Stray – Zero Punctuation – The Escapist

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What is that? I cry as I come out of the Wichkeller blinking. A game? A true new game with some buzz and graphics and absolutely no motherly deck building? Rise from your graves, industry correspondents! The drought is over! The sun has risen in a new age of – oh, I finished it in four hours. Well, it was hardly worth turning off the jerk-cellar air-conditioning system. Yes, it’s Stray, a post-apocalyptic cyberpunk adventure thing with a key selling point that you play as a cute wutey ickle wickle kitty witty, and there’s a special meow button. I think a game where you play as a cat is unparalleled – a non-anthropomorphic cat I’d like to quickly add before you come Blinx the Time Sweeper loyalists and tease my assholes – dog people had okami and this one level of Call of Duty Ghosts but until now there has never been an equivalent for the Garfield readers of this world. Probably because video games are task-oriented by nature, and while a dog follows commands as long as you feed them or praise them or continue to be in the same room as them, your average cat wouldn’t lift a paw to plug their own life support device back on, if it thought you told it to.

But anyway. When Stray wakes up our cute, wutey ickle wrap protago wotagonist he wakes up with three of his siblings in some kind of overgrown abandoned industrial facility and immediately we move and control like a cat very convincingly because the only thing we can do is to walk up to one of the other cats and then press the “Spaz for no reason” contextual button. After dutifully spitting them all out one by one, the actual game begins and we mostly travel through the facility by pressing forward and looking for the contextual “Jump Here” button. Shortly after, we lose our footing and fall into a large dark pit while our siblings look on and do whatever they can to help because they are cats. “See if I ever turn on those ungrateful motherfuckers again,” you seem to be saying as you wake up in a sewer and begin an adventure through a cyberpunk walled city to find a way back out. First, by pressing forward and looking for the contextual “Jump Here” button. And the whole time I do that, I’m silently praying, “Please don’t be a bloody walking Sim. For heaven’s sake. I’ve been waiting all summer. Introduce a core mechanic where we have to dodge a roll when an enemy robot tries to splash us with the water bottle.”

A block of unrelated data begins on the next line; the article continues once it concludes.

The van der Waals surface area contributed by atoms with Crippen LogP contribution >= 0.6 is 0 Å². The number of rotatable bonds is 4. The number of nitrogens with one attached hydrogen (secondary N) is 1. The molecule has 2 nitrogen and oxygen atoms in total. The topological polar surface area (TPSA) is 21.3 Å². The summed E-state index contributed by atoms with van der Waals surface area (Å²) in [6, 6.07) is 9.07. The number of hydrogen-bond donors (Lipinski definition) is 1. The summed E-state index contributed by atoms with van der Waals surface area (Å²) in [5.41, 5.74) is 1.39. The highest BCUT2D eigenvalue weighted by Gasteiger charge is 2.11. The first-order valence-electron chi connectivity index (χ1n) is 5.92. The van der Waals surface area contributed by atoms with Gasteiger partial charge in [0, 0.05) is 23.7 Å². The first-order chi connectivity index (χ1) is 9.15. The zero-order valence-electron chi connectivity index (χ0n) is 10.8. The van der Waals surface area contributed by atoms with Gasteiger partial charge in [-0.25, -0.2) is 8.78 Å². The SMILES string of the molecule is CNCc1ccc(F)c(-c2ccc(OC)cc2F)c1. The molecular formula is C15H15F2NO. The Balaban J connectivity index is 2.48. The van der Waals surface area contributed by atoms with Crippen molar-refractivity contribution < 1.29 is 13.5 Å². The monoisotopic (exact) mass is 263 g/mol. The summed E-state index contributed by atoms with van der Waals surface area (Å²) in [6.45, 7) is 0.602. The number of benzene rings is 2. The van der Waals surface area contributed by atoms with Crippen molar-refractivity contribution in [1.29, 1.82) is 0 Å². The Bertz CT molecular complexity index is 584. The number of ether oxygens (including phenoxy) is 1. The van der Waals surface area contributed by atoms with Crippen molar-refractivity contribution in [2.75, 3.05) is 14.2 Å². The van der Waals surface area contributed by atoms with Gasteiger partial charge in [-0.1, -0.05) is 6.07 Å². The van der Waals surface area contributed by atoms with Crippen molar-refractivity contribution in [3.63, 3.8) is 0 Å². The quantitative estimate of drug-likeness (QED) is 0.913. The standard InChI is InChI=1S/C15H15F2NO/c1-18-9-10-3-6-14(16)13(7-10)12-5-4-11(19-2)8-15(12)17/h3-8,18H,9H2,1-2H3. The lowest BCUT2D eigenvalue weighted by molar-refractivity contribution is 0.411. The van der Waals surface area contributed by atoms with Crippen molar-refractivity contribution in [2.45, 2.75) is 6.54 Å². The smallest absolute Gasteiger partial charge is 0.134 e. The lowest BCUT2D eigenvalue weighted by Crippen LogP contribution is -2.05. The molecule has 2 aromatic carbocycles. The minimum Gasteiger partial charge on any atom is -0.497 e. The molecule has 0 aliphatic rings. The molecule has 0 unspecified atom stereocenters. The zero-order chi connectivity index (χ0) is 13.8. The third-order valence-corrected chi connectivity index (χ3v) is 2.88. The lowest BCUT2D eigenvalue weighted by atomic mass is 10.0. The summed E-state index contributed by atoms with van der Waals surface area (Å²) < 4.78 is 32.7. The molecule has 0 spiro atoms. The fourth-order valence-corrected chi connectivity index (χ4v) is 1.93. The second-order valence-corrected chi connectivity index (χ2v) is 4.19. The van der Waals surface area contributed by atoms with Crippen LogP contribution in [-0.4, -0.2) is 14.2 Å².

As the chain of contextual prompt hunts continued, things weren’t looking good. It’s quite inconsistent with what we can and cannot jump on. Being nimble little cats by nature, we should be able to navigate any terrain more hospitable than the side of an opened can of baked beans, and sometimes we can, but sometimes we just can’t , because they forgot to put a contextual jump prompt there. However, things improve over time, our hero befriends a cute Wutey ickle wickle droney wone, so now we can interact with the robots that populate the city, as well as collect inventory items and solve puzzles and find some parts of the game instead of open-ended hub cities full of side quests and scavenger hunts. And yet we never really commit to a strong core game mechanic to focus on. Sometimes we’ll solve inventory puzzles in the style of a classic adventure game, sometimes we’ll run away from monsters, sometimes we’ll fight the monsters with a deadly flashlight, and then we’ll drop all of that and some stealth elements creep in as we face off against an evil regime of oppression . which I felt was closer to what I was hoping for from a game where you play as a cat. A sneaky mischievous stealth traversal game in which we’ll infuriate a big spooky guard by jumping onto a shelf out of her reach and pushing her dead mother’s ashes onto her head.